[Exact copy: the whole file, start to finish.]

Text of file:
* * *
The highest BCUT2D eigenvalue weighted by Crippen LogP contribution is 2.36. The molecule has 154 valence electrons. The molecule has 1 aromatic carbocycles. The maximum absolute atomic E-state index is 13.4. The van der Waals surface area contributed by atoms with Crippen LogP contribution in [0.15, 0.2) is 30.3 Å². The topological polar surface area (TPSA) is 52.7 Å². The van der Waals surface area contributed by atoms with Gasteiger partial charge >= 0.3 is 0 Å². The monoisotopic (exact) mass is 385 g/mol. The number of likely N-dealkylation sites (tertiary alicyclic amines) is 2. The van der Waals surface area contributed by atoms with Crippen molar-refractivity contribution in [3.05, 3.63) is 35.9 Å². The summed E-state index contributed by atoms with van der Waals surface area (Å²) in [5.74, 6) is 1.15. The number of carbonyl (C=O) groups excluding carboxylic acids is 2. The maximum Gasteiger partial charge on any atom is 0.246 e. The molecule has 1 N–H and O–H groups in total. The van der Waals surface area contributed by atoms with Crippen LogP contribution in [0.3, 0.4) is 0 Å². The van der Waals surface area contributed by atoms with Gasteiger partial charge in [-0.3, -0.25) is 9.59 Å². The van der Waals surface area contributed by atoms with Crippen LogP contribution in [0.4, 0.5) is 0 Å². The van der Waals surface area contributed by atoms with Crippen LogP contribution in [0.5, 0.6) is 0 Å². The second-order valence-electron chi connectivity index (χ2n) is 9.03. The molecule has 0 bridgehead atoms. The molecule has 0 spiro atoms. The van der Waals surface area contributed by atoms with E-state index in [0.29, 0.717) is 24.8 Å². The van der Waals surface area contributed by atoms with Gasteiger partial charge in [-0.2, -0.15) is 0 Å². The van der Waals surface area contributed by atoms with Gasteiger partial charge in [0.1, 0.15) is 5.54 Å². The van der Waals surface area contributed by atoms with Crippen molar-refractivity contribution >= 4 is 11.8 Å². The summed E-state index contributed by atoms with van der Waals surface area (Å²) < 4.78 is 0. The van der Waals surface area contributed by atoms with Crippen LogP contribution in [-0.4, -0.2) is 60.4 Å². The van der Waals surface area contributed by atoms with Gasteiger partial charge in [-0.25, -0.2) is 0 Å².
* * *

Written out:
The highest BCUT2D eigenvalue weighted by Crippen LogP contribution is 2.36. The molecule has 154 valence electrons. The molecule has 1 aromatic carbocycles. The maximum absolute atomic E-state index is 13.4. The van der Waals surface area contributed by atoms with Crippen LogP contribution in [0.15, 0.2) is 30.3 Å². The topological polar surface area (TPSA) is 52.7 Å². The van der Waals surface area contributed by atoms with Gasteiger partial charge >= 0.3 is 0 Å². The monoisotopic (exact) mass is 385 g/mol. The number of likely N-dealkylation sites (tertiary alicyclic amines) is 2. The van der Waals surface area contributed by atoms with Crippen molar-refractivity contribution in [3.05, 3.63) is 35.9 Å². The summed E-state index contributed by atoms with van der Waals surface area (Å²) in [5.74, 6) is 1.15. The number of carbonyl (C=O) groups excluding carboxylic acids is 2. The maximum Gasteiger partial charge on any atom is 0.246 e. The molecule has 1 N–H and O–H groups in total. The van der Waals surface area contributed by atoms with Crippen LogP contribution in [0.3, 0.4) is 0 Å². The van der Waals surface area contributed by atoms with Gasteiger partial charge in [-0.3, -0.25) is 9.59 Å². The van der Waals surface area contributed by atoms with Crippen LogP contribution in [0.4, 0.5) is 0 Å². The van der Waals surface area contributed by atoms with Crippen LogP contribution in [0.5, 0.6) is 0 Å². The second-order valence-electron chi connectivity index (χ2n) is 9.03. The molecule has 0 bridgehead atoms. The molecule has 0 spiro atoms. The van der Waals surface area contributed by atoms with E-state index in [0.29, 0.717) is 24.8 Å². The van der Waals surface area contributed by atoms with Gasteiger partial charge in [-0.2, -0.15) is 0 Å². The van der Waals surface area contributed by atoms with Gasteiger partial charge in [0.1, 0.15) is 5.54 Å². The van der Waals surface area contributed by atoms with Crippen molar-refractivity contribution >= 4 is 11.8 Å². The summed E-state index contributed by atoms with van der Waals surface area (Å²) < 4.78 is 0. The van der Waals surface area contributed by atoms with Crippen LogP contribution in [-0.4, -0.2) is 60.4 Å². The van der Waals surface area contributed by atoms with Gasteiger partial charge in [-0.25, -0.2) is 0 Å².